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Talent Mobility – developing your talent

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8th Jul 2014
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In the third of a four-part series on talent mobility, Matt Russell, Head of Talent at Lee Hecht Harrison, explores a critical phase in the talent mobility process – the importance of ‘development’ and, more specifically, developing your employees and leaders to achieve greater levels of success. 

Read part one and part two of the series.

The case for developing talent has always been clear: for an organisation to achieve its primary objectives, it must invest and implement a clear strategy that begins with firstly understanding its talent, then developing the workforce with the necessary capabilities, and finally mobilising talent to achieve organisational goals.

Today’s workforce demands – and the nature of work - require new strategies for developing talent. Organisations that are truly committed to talent mobility will typically have completed an audit of their people by assessing individual key strengths and development areas that are aligned to business goals. Recent research, carried out by Human Capital Institute and LHH, found that nine out of ten of these organisations use traditional assessment tools to understand their talent and will have an ongoing and well-established performance management process. These organisations will also view performance management as an ongoing – 365 days a year – process and will provide leaders with the coaching skills to hold effective performance and coaching conversations with their employees.

When asked about how they use these tools for talent planning for the future, less than 50% of the organisations we surveyed employ succession planning and only 29% said that employees are offered formal career planning.

Through the research, only 41% of organisations surveyed said their employees were well informed about opportunities for lateral mobility within their business, and even less agreed that there is transparency around advancement opportunities in their organisation.

So what does this mean in practice when we talk about developing talent as part of the overall talent mobility strategy?

Talent management systems need to be robust and transparent

If they’re not, then the psychological contract between employer and employee can be severely damaged. Before you develop your high-potential talent you need to let them know that they are part of the talent pool. The impact? The employee feels more connected, will invest more of their time in the process and will produce greater results for the business. Not telling them can seem subversive. And career development is a two-way conversation. So in short, talk to your people and be clear of your intent – and let other parts of the organisation know that you have talented people for developing and mobilising!

Make sure that the leadership is held accountable for talent development

In order to be sustainable, talent management needs an organisational commitment from the CEO and board to continuous professional development. Talent management tools are great, but they are secondary to having leadership buy-in that can help implement development plans and support employees. From the survey conducted, only 37% or respondents indicated that their organisations hold leaders and managers accountable for developing talent. Like any new initiative, it’s critical that executive support and promotion is in place to foster individual and organisation growth and drive sustainable success.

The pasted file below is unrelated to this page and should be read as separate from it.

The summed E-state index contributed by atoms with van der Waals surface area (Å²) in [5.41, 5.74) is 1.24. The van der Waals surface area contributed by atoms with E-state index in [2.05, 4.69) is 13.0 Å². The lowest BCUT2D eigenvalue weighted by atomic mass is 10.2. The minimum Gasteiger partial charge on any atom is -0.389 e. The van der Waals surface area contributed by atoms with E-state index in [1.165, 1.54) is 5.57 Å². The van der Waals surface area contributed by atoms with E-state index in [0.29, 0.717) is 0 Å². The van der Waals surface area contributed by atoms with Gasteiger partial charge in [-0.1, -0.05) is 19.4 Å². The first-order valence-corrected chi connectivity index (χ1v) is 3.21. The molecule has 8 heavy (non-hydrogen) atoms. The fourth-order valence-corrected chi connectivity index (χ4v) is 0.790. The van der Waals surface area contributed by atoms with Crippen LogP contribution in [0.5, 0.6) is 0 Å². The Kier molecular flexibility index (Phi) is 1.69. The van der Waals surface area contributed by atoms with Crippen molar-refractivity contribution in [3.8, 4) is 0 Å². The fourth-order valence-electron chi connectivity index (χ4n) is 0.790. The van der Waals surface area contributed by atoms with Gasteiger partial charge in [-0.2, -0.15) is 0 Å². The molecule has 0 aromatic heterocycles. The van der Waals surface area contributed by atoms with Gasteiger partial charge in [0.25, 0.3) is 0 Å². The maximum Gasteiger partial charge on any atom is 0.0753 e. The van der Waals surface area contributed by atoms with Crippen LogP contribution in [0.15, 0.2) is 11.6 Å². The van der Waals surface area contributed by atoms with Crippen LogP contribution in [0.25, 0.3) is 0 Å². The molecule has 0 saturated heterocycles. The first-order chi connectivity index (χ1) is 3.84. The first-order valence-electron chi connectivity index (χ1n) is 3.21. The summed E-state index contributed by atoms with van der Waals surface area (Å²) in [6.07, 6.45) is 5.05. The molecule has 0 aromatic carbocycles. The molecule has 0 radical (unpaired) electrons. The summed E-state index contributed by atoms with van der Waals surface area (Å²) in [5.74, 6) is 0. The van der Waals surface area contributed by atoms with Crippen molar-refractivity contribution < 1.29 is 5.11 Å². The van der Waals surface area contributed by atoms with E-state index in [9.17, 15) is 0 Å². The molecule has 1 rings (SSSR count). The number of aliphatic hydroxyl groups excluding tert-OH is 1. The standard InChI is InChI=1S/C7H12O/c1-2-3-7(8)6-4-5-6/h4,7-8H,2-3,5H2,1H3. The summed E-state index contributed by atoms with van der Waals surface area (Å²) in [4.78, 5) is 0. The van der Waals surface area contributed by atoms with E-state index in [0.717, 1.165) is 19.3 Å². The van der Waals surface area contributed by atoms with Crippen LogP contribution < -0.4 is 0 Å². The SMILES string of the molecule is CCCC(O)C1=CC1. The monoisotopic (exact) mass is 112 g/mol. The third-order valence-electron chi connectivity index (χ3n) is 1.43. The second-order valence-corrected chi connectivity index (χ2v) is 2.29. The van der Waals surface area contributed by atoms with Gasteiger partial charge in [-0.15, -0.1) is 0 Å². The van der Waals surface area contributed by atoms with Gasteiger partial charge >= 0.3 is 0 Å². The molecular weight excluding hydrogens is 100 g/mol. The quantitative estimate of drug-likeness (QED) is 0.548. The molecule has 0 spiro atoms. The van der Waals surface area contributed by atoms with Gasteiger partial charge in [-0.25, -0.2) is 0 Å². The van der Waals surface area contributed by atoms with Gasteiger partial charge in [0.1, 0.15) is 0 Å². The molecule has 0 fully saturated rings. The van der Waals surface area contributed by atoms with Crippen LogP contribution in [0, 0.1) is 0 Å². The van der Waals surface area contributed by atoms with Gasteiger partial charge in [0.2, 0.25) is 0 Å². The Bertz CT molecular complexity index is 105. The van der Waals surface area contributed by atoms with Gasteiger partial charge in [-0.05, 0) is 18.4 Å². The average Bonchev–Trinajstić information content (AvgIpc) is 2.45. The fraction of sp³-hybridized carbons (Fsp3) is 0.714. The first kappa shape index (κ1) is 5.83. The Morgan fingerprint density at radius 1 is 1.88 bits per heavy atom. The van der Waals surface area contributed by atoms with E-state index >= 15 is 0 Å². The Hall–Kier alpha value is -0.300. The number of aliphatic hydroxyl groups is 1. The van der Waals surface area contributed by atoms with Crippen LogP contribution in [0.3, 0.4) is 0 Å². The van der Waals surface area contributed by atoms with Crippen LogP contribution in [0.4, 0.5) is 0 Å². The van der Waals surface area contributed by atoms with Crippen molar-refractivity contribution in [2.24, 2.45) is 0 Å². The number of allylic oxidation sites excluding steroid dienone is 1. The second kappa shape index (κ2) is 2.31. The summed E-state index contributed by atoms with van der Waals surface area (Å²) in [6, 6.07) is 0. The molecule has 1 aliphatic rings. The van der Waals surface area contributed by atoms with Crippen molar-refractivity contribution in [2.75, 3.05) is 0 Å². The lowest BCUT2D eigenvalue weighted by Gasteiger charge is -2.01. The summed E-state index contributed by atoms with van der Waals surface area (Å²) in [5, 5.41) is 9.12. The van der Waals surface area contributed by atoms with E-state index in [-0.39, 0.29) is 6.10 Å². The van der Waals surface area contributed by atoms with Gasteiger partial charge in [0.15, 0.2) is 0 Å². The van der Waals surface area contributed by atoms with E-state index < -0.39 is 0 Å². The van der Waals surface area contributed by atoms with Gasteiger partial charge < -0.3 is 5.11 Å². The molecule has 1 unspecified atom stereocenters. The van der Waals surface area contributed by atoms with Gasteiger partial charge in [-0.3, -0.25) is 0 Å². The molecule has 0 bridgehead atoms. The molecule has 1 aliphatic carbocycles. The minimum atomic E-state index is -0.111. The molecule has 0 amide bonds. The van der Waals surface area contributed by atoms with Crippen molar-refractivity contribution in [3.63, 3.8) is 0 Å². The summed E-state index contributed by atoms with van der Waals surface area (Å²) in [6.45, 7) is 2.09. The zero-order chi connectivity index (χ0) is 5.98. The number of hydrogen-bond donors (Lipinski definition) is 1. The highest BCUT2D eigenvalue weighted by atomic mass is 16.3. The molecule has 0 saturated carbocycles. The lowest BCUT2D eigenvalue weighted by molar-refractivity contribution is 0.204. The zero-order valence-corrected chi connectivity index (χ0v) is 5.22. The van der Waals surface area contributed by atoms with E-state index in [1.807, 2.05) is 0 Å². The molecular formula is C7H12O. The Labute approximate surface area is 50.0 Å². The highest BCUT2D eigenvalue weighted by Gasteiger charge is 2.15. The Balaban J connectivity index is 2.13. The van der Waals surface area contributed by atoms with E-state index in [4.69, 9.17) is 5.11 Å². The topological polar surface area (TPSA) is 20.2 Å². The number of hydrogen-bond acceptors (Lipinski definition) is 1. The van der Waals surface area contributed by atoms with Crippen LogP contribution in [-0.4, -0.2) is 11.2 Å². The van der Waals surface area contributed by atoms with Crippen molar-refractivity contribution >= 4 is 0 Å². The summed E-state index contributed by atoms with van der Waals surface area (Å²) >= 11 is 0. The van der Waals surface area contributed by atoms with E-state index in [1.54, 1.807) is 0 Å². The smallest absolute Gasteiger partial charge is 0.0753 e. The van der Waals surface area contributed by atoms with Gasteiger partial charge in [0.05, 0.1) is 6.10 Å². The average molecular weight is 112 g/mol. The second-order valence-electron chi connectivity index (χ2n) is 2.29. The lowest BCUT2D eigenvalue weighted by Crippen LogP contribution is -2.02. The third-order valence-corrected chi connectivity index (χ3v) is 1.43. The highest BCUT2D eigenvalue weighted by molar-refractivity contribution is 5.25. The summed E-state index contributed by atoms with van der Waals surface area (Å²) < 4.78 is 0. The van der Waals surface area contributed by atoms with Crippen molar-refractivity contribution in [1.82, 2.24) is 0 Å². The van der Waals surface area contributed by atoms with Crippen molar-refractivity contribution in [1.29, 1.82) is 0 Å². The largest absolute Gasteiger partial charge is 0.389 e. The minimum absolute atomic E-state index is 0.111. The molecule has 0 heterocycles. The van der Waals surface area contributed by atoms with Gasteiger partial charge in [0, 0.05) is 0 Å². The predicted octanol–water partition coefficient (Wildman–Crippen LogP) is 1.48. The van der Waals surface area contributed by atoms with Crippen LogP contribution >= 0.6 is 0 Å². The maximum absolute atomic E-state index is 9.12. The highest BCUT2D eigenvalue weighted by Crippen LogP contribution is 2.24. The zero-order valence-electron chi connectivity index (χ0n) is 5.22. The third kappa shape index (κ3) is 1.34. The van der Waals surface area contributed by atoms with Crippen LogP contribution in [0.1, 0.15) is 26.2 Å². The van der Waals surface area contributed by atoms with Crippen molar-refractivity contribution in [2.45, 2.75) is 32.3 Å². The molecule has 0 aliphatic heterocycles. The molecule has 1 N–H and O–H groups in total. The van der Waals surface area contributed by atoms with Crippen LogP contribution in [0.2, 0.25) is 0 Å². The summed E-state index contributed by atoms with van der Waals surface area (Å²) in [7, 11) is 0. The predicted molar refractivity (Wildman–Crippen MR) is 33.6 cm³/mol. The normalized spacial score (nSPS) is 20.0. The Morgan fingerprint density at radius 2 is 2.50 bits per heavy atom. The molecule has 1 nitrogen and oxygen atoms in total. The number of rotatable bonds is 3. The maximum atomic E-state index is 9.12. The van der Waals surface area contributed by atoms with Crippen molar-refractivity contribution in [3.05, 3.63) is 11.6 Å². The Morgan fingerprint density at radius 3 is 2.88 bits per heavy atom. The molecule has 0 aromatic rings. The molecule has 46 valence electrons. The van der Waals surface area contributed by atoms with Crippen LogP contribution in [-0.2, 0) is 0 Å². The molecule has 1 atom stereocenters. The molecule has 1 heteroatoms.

Find and adopt the development methods that today’s workforce need

Whether the focus is on individual competence or organisational competence, developing specific competencies aligned to organisational goals is key to creating an effective talent management system. There are numerous methods available to organisations for developing their talent to meet individual and organisation competence, from formal onboarding and performance reviews to coaching and training. As well as these more traditional development methods, organisations need to find additional ways to develop and invest in their top talent. These methods may be working in cross-functional teams, task/job rotation and meaningful stretch assignments. These collaborative-based development techniques actively prepare employees for mobility across departments and functions – as well as building character in your future leaders.

Whilst some organisations intuitively understand the need to grow well-rounded future leaders that have hands-on experience and line of sight across the business, many are missing the opportunity to expose employees to a variety of assignments and experiences that would help them see the big picture.

Consider the pros of talent segmentation

Organisations for years have borrowed an idea from marketing – that of segmentation. The process of dividing the employee population into groups of individuals who bring unique skills, knowledge, experience and capabilities enables organisations to develop their talent pools according to individual needs whilst aligning these skills to business needs.

You’ll have the right people in the right places, at the right time – fully engaged in the organisation and achieving greater levels of success.

In the final part of this series, we will look at the last key phase in the talent mobility process; that of ‘deployment', looking at how organisations that deploy their talent effectively focus on filling open roles internally and ensure that their employees have the tools they need to move into new and different positions.

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